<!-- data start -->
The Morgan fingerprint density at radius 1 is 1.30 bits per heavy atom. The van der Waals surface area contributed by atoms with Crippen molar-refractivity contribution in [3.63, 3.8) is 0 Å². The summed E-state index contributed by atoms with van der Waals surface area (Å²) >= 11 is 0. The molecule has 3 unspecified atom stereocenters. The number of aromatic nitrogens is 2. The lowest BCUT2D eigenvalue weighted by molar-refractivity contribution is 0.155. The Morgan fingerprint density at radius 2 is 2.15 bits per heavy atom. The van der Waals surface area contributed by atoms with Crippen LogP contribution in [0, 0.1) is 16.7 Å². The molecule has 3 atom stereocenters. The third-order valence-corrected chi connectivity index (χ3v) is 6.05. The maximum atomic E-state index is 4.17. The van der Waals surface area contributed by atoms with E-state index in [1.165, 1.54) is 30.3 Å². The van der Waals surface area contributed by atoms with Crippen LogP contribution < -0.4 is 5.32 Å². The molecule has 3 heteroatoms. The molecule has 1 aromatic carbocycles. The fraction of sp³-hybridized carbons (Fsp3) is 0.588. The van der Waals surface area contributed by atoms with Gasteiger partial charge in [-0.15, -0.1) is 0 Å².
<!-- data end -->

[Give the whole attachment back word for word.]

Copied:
The Morgan fingerprint density at radius 1 is 1.30 bits per heavy atom. The van der Waals surface area contributed by atoms with Crippen molar-refractivity contribution in [3.63, 3.8) is 0 Å². The summed E-state index contributed by atoms with van der Waals surface area (Å²) >= 11 is 0. The molecule has 3 unspecified atom stereocenters. The number of aromatic nitrogens is 2. The lowest BCUT2D eigenvalue weighted by molar-refractivity contribution is 0.155. The Morgan fingerprint density at radius 2 is 2.15 bits per heavy atom. The van der Waals surface area contributed by atoms with Crippen LogP contribution in [0, 0.1) is 16.7 Å². The molecule has 3 atom stereocenters. The third-order valence-corrected chi connectivity index (χ3v) is 6.05. The maximum atomic E-state index is 4.17. The van der Waals surface area contributed by atoms with E-state index in [1.165, 1.54) is 30.3 Å². The van der Waals surface area contributed by atoms with Crippen LogP contribution < -0.4 is 5.32 Å². The molecule has 3 heteroatoms. The molecule has 1 aromatic carbocycles. The fraction of sp³-hybridized carbons (Fsp3) is 0.588. The van der Waals surface area contributed by atoms with Gasteiger partial charge in [-0.15, -0.1) is 0 Å².